I may be able to extract a post for Texihabara on this subject from this, but I kind of want to be a little freer here.
There is something about Japanese music that fascinates me. Well, several things, really.
Babymetal has a song, “Da da dance”. It’s an extraordinarily high energy song with lots of flaily dancing and mostly meaningless words. Basically somewhere in the techno genre – I’m sure nerds out there will have a better name for it. EDM? But there’s this part in there that really fascinates me and it always catches my attention. It’s in the beginning:
Dancing, dancing わかってない
Show me, show me ホントのココロ
Get up! Get up! Get up!
レボリューション ワタシ in da house
It’s the “honto no kokoro” (ホントのココロ) that gets me, because of the way they use the nasal mora ん. (which is in katakana, so it’s the ン. It’s a separate mora, and they use it as such.
In English, “n” is not a separate syllable. It’s only ever a part of a syllable.
So the rhythm goes something like “dan-cing dan-cing wa ka-tte na-i show me show me ho-n-to no ko ko ro”.
There’s something about how they balance it with the backing track/musicians, they actually use it as a point of harmonic change. You can’t really do that in English. Another thing you can’t really do in English is get away with writing lyrics without rhyming, but they almost never rhyme. I’ve never seen a Japanese song rhyme.
Even when it’s trying to be, Japanese music is not western music.
The thing about that, though, is that they can get away with things we can’t, because the form is subtly different. While they’re emulating a western form of music, they’re not trying to emulate the western syllabic patterns. They’re making it their own. So they can take the nasal sound “n” and make it a part of a harmonic change in a way I’m not sure has ever even been attempted in western music, and it works.
In western music, I generally think songs are ruined by the lyrics, because the lyrics are often bolted on for their meaning. By which I mean, you can take a song, replace its words with a melodic line, and it’s perfectly pleasant but loses an important quality. I’m sure some Japanese music is like that, but some Japanese music uses the mora themselves as a part of the harmonic structure, and that, I think is somewhat unique to Japanese music.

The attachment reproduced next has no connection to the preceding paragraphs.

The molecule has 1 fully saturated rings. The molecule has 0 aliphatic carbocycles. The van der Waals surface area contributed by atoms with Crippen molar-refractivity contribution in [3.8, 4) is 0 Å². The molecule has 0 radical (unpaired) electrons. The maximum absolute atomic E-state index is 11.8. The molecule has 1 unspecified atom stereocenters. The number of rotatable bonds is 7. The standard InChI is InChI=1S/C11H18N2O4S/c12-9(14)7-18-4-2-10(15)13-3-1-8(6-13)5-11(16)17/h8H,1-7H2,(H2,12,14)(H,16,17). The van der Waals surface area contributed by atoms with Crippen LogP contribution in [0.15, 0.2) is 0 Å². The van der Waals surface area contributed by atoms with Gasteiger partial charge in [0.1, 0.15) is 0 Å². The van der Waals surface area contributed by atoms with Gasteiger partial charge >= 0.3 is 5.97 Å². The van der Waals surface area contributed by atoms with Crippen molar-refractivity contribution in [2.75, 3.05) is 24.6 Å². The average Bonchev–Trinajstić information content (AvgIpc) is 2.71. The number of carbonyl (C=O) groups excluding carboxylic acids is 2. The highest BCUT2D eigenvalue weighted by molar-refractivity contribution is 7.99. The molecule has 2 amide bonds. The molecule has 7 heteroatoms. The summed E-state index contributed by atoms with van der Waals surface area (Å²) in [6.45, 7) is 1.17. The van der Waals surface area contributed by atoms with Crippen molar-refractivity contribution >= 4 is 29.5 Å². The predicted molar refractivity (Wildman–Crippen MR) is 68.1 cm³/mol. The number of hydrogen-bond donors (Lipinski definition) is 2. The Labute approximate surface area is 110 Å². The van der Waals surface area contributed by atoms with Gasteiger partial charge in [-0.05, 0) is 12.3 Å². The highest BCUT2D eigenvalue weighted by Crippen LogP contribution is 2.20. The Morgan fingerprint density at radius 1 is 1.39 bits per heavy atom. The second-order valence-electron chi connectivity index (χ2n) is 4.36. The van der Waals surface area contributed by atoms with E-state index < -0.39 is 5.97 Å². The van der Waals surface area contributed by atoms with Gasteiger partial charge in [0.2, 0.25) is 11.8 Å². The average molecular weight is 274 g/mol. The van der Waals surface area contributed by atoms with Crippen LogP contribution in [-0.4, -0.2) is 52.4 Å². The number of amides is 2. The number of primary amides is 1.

We kinda do that with “baby” and “oh yeah” but… it’s not quite the same (honestly, I hate those effectations, but it’s what the people like, so…).
So another example of that is Babymetal’s Karate, which starts out with the nonsense words “se-i-ya se se se se-i-ya”. Complete nonsense, but because Japanese is a metered language, you can get away with using mora as an instrument, and it ends up taking on a quality that is difficult to accomplish in English. You can, don’t get me wrong, the song “I’m blue” does that, and scat singers make a living out of it, but again, it’s not quite the same. It feels forced in English, like it’s a layer on top of the music. It’s just a part of the linguistic structure in Japanese. It’s rhythmic and the sounds are regular enough to be musical.
So I think this is what I like about J-pop and J-metal. Well, one thing. While the mora have meaning, they’re also an instrument, or at least can be. You really can’t separate the music from the words and have it sound proper. And, this is the amazing part, even if you don’t know what the words mean! I can’t really think of any song in English that does quite that, except for maybe prisencolinensinainciusol, and that is Italian…
Anyway, that’s something I really like about Japanese music, and it took me a while to figure out what they were doing. It probably comes second nature to them, because while their accent generally is flat, their language is musical in a way ours isn’t (and ours is musical in a way theirs isn’t, let’s be fair).
Make of it what you will…